The Japanese brand Kapital is central to the new wave of fashion that relies on limitless creativity and boundless expression.
Our new normal has meant that there’s been so many more unconventional ways of discovering new brands, aside from the catwalk. Now – more than ever – places like football team car parks, and basketball pre-game arena entrances have become new runways. Especially the latter. Trailblazing basketball players like Shai Gilgeous-Alexander, Jordan Clarkson and Kyle Kuzma are taking advantage of their 5 min walk-in, sidestepping the rigid rules and regulations of the NBA to express themselves. With a ton of Instagram pages dedicated to these playoffs and finals fits, these players are once again establishing and influencing fashion culture globally.
No doubt, one brand that’s slowly cementing itself as a staple for this fun shift is the niche (yet almost mainstream) Japanese label, Kapital. From pants to haori inspired bandana shirts, almost every b-ball team member and their entourage have a piece from the brand. But what is it about their designs that has made it central to the wardrobes and dress sense of basketball players’ and all creatives alike?
Well, the brand prides itself on it’s eclectic and creative approach. The vibe is switched up every collection, with Kapital’s only consistent theme being creative freedom. There’s no limits to their designs; from an array of colors, to materials, textiles, loose fits and flared hems. Plus, there’s a novelty about their designs too; it makes drip checks and fit pics all the more fun, when the seriousness of life is at all-time highs through the liberal inclusion of smiley-face patches. Or take the Okabilly jeans from their KOUNTRY line: khaki denim with skeletal motif applique stitching on the side of each leg. The reasoning behind the design? Who knows. But it just makes sense in this day and age of no-holds barred fashion.
Another superpower the brand possesses is its craftsmanship. Their dedication to roughly cut, boro patchwork, exposed stitching and seam finishes, tie & dye and homely damaged knitwear styles all give off a handmade, art piece feel. That’s as opposed to the usual fashion-is-a-discipline, luxury design approach we’re used to. Seeing Kapital’s psychedelic graphic patches stitched on top of bandana print, by flowery and velvet pieces will never get old. No two designs are the same. Their fabrics aren’t cheap either, most of these materials are unheard of, hybrid sourced strands and eco friendly in-house creations. It makes sense, since the brand’s workshop sits right in the middle of Kojima, Okayama, the home to Japan’s highest grade of denim, a famed capital in its own right!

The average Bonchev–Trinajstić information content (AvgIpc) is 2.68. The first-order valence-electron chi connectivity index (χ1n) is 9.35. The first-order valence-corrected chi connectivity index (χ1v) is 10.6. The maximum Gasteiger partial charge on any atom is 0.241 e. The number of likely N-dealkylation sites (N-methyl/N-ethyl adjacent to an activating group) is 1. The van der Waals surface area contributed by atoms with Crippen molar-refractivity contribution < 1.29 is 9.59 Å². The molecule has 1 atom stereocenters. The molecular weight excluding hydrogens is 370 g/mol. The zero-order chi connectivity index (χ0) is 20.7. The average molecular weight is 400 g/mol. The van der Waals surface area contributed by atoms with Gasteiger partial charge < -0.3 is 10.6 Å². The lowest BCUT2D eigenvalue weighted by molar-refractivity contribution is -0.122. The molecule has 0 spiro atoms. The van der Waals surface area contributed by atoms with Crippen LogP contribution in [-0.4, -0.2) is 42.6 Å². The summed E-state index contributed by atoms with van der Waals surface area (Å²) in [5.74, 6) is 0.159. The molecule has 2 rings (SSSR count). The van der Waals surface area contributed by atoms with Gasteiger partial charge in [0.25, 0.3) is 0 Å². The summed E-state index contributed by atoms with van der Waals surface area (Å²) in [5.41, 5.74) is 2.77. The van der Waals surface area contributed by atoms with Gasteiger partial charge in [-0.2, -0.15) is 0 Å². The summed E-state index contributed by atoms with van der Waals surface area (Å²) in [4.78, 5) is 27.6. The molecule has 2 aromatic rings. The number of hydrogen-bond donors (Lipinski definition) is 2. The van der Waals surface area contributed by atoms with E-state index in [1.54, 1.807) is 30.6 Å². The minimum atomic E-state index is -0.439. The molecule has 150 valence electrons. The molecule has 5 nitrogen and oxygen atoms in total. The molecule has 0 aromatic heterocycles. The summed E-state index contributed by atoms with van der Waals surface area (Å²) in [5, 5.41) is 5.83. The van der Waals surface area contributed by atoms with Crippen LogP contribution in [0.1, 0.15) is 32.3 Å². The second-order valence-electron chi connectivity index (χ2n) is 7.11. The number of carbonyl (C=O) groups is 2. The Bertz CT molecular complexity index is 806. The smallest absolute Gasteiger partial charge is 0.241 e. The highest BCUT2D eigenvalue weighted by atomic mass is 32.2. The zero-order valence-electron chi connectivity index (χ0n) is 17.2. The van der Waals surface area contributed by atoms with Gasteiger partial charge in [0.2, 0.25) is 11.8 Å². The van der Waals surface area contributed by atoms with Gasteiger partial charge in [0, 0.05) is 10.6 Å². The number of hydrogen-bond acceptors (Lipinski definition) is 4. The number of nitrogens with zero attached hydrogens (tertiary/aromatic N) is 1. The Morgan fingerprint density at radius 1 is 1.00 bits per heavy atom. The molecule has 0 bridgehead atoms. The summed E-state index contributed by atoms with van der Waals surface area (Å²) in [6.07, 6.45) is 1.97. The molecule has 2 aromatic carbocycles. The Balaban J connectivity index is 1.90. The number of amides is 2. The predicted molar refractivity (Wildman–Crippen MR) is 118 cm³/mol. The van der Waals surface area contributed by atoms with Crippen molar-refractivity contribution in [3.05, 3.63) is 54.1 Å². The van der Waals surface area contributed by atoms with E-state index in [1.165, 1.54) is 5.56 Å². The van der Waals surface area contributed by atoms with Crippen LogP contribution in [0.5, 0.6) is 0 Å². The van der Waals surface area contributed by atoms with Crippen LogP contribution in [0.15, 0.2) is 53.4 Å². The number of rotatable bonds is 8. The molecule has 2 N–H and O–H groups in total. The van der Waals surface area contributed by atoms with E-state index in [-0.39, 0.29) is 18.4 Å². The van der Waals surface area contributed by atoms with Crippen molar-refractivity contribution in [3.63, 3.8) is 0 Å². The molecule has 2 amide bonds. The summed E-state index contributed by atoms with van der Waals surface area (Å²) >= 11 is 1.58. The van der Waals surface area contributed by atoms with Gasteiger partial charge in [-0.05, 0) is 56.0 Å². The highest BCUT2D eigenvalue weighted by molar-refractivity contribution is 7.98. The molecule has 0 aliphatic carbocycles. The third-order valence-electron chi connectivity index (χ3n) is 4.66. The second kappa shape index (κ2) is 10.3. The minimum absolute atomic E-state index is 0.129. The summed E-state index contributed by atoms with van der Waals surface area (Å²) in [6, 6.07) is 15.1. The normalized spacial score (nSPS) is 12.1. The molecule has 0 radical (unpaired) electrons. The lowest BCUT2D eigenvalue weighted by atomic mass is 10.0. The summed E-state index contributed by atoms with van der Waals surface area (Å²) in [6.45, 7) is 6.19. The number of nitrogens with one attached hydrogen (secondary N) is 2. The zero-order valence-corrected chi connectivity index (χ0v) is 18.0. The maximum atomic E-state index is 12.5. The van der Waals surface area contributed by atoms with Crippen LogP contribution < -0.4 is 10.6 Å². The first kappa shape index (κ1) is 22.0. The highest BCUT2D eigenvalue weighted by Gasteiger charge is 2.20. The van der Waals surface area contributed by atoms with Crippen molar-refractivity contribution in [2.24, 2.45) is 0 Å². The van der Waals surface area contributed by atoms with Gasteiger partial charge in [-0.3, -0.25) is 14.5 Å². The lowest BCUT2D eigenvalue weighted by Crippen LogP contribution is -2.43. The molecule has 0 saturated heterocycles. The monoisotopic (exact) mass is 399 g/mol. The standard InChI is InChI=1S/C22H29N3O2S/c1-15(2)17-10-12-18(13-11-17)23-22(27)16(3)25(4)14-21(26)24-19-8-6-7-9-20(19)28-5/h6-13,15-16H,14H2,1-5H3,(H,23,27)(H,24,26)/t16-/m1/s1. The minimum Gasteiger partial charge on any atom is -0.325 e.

The origins of Kapital are a prime example of greatness coming out of creative inspiration, initiative, and a do it yourself attitude.
Having spent some time overseas in the 1980s – learning how to make it in America – founder Toshikiyo Hirata realised his own love for raw American denim. This was enough for him to create & produce his own, upon his return to Japan. He opened his own factory in 1984, then came stores in places like Kojima; the rest is history. Statement pieces like the 12oz Century Denim were – and still are – well received in the West – for its durability that leaves a favourable fade. Also, its ancient Japanese sashiko-style stitching doesn’t go unnoticed.
His son, Kiro soon followed suit: leaving his successful design career at Japanese brand 45RPM in 2002, to help cultivate the family business. Who wouldn’t do the same? Especially with unlimited, quality trademarked denim to play with. Kiro brings the creative & unorthodox experimentation to the table, alongside his obsession with storytelling bandanas. His father brings the wealth of expertise on both American and Japanese denimwear, along with the storytelling of rugged and distressed workwear.
Today with its rich history, Kapital is still at top of the game, recognised as one of Japan’s heritage brands, taking inspiration from all the cities their stores serve. Now, it’s influence is clearly trickling over into US ‘pop culture’ and ‘top culture’ too.
It definitely helps to have star-power backing from the likes of Kanye West and Travis Scott too. In the last few years, both artists always have at least one Kapital item on deck in their rotation. Without fail. For Kanye, it’s the militant, workwear looks: take the 8OZ Denim army flight vest (Journey remake), Corduroy Neem pants, Eco waffle crew sweatshirts, the Shaggy Melton CPO Slappie shirt or their signature bandana print puffer. For Travis, his support for the brand is by way of a variety of their distressed, appliqued jeans – of which he has more than a few.
There’s a sustainable timelessness about all the pieces from the brand also. Their staggered-and-relaxed approach to drops & releasing designs (like their Vol 1. and Vol. 2 2021 Winter collections) means you’re bound to mix & match from old and new collections – and it doesn’t matter. There’s no judgement and no pressure from this brand. Kapital’s casting down the age-old fast fashion gates that locked out those with a love for grails and vintage. Bi-annual collections that have no regard for the future could be losing their cool. Meanwhile, Kapital’s a keeper.
Don’t get it twisted: Kapital isn’t just for your high level dunkers and rap stars. That is just one example of how Kapital is becoming central to this era’s desire for rule-breaking fashion. From their latest graphic bowling shirts to smiley face tees and hankies – the brands accessibility means if anything it’s for we the people. Kapital is tapping into creative freedom and fun that we all desire – from students to Travis Scott and the NBA.